Also referred to as fog or depth cueing, atmospheric attenuation is implemented via a linear interpolation model. In the linear model, the color at each vertex of a primitive is dependent on it's position relative to two reference planes perpendicular to the viewing axis. Given hither and yon plane values, the color is calculated as

atmospheric attenuation = (z - yon) / (hither - yon)

final color = atmospheric attenuation * input color +
(1 - atmospheric attenuation) * background color


In general, the hither and yon planes should reflect the extent of the objects in camera - eye space (see Compute_Coordinates() and Compute_Circumsphere() for conversions to this coordinate system).

The default is "no atmospheric attenuation".

Note: The hither and yon planes of atmospheric attenuation have no effect on z-buffering. HOOPS Visualize does not currently provide user control of hither and yon planes for use by the z-buffer.

[no] attribute lock[= (type, type)]

Temporarily overrides attribute settings within a segment tree, where "type" is any one of the settable HOOPS Visualize attributes such as "color", "marker size", "color map", etc. The word can also be "style", to prevent style-segments from being observed, or "everything", to lock all attributes.

Note that we do not recommend that you use attribute locks regularly. When this feature is enabled, rendering performance can be severely impacted.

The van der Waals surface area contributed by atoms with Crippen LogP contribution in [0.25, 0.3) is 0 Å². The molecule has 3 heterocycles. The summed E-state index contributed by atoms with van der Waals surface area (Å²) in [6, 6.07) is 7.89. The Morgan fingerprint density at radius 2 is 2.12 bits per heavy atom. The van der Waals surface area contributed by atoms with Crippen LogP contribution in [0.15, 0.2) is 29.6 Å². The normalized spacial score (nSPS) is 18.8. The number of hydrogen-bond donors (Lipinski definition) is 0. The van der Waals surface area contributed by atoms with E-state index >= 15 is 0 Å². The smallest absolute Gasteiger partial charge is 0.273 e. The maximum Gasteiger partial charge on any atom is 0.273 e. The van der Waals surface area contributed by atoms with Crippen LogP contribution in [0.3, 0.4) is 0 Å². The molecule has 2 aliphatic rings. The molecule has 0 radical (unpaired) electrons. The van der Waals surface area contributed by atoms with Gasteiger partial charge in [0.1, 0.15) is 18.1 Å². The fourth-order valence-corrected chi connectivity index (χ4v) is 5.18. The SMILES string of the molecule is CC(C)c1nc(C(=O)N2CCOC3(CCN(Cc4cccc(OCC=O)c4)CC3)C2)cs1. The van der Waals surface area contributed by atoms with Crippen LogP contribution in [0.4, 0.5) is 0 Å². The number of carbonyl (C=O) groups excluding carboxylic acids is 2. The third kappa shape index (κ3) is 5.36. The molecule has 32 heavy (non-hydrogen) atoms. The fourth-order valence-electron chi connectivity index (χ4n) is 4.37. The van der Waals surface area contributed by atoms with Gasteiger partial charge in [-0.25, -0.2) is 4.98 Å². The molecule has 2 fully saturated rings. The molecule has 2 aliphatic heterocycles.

For example, the user might want to temporarily turn all lines red to highlight them, even though some inner segments have other line colors set. To do this, the user can set the line color to "red" in the owner segment and then lock that color setting:


"attribute lock = color"


This would cause the inner segments' color settings not to have any effect on the rendering of the tree - to become "invisible" - unless or until an inner segment explicitly turns the lock back off within its scope.

Locking mechanisms may be further refined by specifying discrete geometry types and multiple attributes, such as color and visibility. For example:


"attribute lock = (face pattern, color = (face, markers), visibility=(edge))"


Attribute locks may also be placed on any of the color suboptions. For example, if the user wanted to lock the diffuse color settings, an attribute lock could be placed on the diffuse channel:


"attribute lock = (color = (faces = diffuse))"


This would ensure that transparency or specular settings would not be overwritten on objects affected by the attribute lock.